In an announcement accompanying its Tracking Clean Energy Progress update, the IEA said there had been “encouraging signs of progress across a number of sectors” but cautioned that “stronger efforts” were required to put the world “on track to reach net zero emissions” by the middle of this century.

The TCEP, which is published yearly, looked at 55 parts of the energy system. Focusing on 2021, it analyzed these components’ progression when it came to hitting “key medium-term milestones by the end of this decade,” as laid out in the Paris-based organization’s net-zero pathway.

On the EV front, the IEA said global sales had doubled in 2021 to represent nearly 9% of the car market. Looking forward, 2022 was “expected to see another all-time high for electric vehicle sales, lifting them to 13% of total light duty vehicle sales globally.”

The IEA has previously stated that electric vehicle sales hit 6.6 million in 2021. In the first quarter of 2022, EV sales came to 2 million, a 75% increase compared to the first three months of 2021.

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The IEA said both EVs and lighting — where more than 50% of the worldwide market is now using LED tech — were “fully on track for their 2030 milestones” in its net-zero by 2050 scenario.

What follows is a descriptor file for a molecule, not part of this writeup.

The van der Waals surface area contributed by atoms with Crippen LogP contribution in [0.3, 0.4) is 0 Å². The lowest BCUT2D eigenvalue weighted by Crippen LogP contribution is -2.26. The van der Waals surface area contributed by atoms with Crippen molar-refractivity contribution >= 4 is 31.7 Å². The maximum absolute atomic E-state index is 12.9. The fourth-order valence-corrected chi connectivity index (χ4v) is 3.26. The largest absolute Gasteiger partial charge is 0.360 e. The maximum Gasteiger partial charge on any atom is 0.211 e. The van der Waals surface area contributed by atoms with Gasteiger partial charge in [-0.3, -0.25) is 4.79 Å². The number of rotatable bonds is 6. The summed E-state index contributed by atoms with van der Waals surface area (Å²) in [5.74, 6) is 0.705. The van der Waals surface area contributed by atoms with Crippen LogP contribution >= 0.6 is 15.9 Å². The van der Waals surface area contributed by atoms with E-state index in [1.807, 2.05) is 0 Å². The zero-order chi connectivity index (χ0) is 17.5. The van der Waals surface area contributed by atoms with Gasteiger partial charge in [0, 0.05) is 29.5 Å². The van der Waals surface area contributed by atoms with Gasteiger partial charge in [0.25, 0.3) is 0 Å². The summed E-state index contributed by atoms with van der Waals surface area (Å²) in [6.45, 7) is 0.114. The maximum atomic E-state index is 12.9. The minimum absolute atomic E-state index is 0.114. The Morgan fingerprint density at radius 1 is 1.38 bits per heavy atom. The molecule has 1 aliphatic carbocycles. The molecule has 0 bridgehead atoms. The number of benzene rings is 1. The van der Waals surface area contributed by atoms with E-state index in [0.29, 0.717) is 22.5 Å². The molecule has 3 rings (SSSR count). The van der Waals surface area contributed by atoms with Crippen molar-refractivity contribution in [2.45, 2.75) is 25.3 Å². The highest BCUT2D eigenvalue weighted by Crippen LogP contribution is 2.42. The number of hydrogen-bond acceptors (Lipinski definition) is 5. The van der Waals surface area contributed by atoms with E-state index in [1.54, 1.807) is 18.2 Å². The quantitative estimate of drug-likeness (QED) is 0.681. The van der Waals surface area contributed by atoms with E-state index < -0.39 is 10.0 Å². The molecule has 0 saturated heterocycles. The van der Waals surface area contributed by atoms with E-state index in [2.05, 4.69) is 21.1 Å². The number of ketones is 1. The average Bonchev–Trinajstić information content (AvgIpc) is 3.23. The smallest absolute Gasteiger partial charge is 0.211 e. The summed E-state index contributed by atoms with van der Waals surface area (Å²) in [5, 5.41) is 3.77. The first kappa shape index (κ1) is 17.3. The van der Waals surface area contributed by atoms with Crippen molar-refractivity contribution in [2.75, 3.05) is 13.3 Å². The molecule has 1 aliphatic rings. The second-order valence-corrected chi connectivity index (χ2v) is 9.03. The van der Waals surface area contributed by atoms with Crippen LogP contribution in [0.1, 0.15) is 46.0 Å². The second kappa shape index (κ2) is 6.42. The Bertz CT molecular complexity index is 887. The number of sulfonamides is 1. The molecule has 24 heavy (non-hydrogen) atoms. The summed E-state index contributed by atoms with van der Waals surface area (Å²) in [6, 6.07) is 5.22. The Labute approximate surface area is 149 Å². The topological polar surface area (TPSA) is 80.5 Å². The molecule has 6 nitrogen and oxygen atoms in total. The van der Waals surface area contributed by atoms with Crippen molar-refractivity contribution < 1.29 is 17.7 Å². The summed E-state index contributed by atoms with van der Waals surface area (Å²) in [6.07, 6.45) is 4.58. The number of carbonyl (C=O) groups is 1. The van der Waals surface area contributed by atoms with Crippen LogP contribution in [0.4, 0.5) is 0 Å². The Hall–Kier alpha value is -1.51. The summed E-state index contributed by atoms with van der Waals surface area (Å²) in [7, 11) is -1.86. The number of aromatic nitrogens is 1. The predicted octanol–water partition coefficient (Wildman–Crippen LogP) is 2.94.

Despite the outlook for EVs, the IEA separately noted that they were “not yet a global phenomenon. Sales in developing and emerging countries have been slow due to higher purchase costs and a lack of charging infrastructure availability.”

Overall, the rest of the picture is a more challenging one. The IEA noted that 23 areas were “not on track” with a further 30 deemed as needing more effort.

“Areas not on track include improving the energy efficiency of building designs, developing clean and efficient district heating, phasing out coal-fired power generation, eliminating methane flaring, shifting aviation and shipping to cleaner fuels, and making cement, chemical and steel production cleaner,” the IEA said.

The shadow of 2015’s Paris Agreement looms large over the IEA’s report. Described by the United Nations as a “legally binding international treaty on climate change,” the accord aims to “limit global warming to well below 2, preferably to 1.5 degrees Celsius, compared to pre-industrial levels.”

Cutting human-made carbon dioxide emissions to net-zero by 2050 is seen as crucial when it comes to meeting the 1.5 degrees Celsius target.